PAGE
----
On September 21, 1946 a group of about 50 ground technical/mechanics employees based in Nichols field, Pasay City, founded a Union popularly know as the PHILIPPINE AIRLINES EMPLOYEESASSOCIATION (PALEA).

Read more

[Blogger] PNoy’s 2nd SONA, So what’s new? – Carpe Diem

by Darwin Mendiola

President Benigno S. Aquino III’s first State of the Nation Address (SONA) for many of his critics was nothing but a mouthful of litany without a substance.

Will his second SONA be different?

I bet to the last cents that PNoy’s second SONA will not be any dissimilar from his first.
If I sense it right, it is just about two things: those that he will say with conviction and those that he will not dare to say in order not to bite his own tongue.

There is nothing in his first SONA that showed any forward-looking solutions that his government is proposing to address the country’s endemic problems.

In fact, PNOy has become strangely passive in office for his first year, acting as if his only task is to discredit the Arroyos and to let the government do its work in a business as usual manner.

But he can’t keep dodging the bullet when there are many critical issues that posed great challenges to his administration.

On corruption

PNOY will surely throw out the baby with the bath water. To show that he is keen in moving his campaign slogan, “kung walang corrupt, walang mahirap”, he will not miss this chance to expose new anomalies and irregularities of the previous administration that his government has unearthed. He will brandish that his war on corruption is gaining ground.

It is no longer new and surprising to know the extent and magnitude of the PGMA’s misdeeds but what is good in barking without biting. it will best serve the interest of the public if this will lead to prosecution and punishment and not just mere public exposition.

On economy

Pnoy will certainly blow his own horn by announcing that his economic blueprint, known as “Social contract with the Filipino people” is on the right track as the economy is fast growing. The Philippine Development Plan or the six-year economic blueprint sums up the administration’s economic direction with its defined strategies and goals for the next six years.

The economists believed that PDP is straightforward. It means – keeping the economy afloat in the globalized free trade while intensifying privatization through Public-Private Partnerships (PPPs), and implementing social support programs like conditional cash transfers (CCTs) and fuel subsidies.

If economy is indeed improving, do we feel better off? Pnoy’s second SONA may play with figures. But translating it to poverty alleviation will be the biggest question that Pnoy needs to answer.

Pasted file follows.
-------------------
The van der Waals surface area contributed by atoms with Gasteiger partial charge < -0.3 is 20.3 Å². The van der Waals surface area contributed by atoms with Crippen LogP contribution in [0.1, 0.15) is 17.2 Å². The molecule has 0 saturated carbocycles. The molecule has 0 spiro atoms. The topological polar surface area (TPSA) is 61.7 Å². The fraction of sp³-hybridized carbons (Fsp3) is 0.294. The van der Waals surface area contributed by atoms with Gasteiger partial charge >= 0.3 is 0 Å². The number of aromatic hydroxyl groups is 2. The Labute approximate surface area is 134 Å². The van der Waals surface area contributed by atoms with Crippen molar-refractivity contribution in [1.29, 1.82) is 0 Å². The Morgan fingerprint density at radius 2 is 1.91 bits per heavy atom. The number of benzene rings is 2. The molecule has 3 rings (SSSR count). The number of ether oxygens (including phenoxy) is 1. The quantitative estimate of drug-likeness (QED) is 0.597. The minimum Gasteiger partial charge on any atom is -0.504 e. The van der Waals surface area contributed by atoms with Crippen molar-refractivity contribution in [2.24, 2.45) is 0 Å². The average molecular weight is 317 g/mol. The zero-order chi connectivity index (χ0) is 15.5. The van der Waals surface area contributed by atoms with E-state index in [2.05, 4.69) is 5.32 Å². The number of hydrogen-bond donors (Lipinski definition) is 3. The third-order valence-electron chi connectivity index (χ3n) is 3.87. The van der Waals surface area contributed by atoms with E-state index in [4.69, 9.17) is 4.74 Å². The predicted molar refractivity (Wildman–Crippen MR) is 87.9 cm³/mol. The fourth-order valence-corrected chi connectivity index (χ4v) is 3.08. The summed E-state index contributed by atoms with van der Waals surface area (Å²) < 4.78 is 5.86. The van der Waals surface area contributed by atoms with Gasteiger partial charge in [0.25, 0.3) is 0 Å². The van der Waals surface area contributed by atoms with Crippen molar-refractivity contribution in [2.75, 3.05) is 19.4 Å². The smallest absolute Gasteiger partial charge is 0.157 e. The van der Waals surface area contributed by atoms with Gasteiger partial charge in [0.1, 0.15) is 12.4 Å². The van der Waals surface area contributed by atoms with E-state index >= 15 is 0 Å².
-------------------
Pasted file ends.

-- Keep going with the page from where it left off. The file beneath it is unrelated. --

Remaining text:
On peace and security

Pnoy will definitely claim that peace efforts are now in place in the resumption of the peace talks with Muslim and communist rebels.

But human rights groups have repeatedly recommended to the Philippine government to fully observe its legal obligations under international human rights and humanitarian law. The continuing attack against the perceived legal fronts of the communist rebels through harassment, intimidation and criminalization of political offense will only squander the opportunity to address the root causes of insurgency.

On human rights

PNoy’s first SONA never said anything about human rights and his government’s commitment for its promotion and better protection except perhaps a passing mention of his administration’s effort to solve the six extrajudicial killings that happened during the first few months after assuming office.

The lack of a clear human rights agenda is believed to be the reason why human rights violations continue unabated.

On land reform

Despite having been the centerpiece program of her mother, the late President Corazon Aquino the agrarian reform program was completely left out from his first SONA. Although, Pnoy mentioned his plan to build grains terminals, refrigeration facilities, road networks and post-harvest facilities for agriculture. But the highly controversial Hacienda Luisita is one issue that he will not dare dip his finger in.

The uneven ownership of land continues to magnifies the uneven social gaps in the society.
The Comprehensive Agrarian Reform Programs despite claims of its success has not able significantly to redistribute wealth and liberate the vast majority of agricultural lands under the principle of “land to the tillers”.

On OFW, labor and employment

Despite assurance that wage hike is imminent, PNoy will not go far in his second SONA to commit his government in complying with its constitutional mandate to provide workers a family living wage.

The labor sector has been assailing ever since the big mismatch between the actual needs of workers and their level of income as the wage system is based more on the ‘capacity to pay’ of an employer rather than the ‘capacity to buy’ of a worker.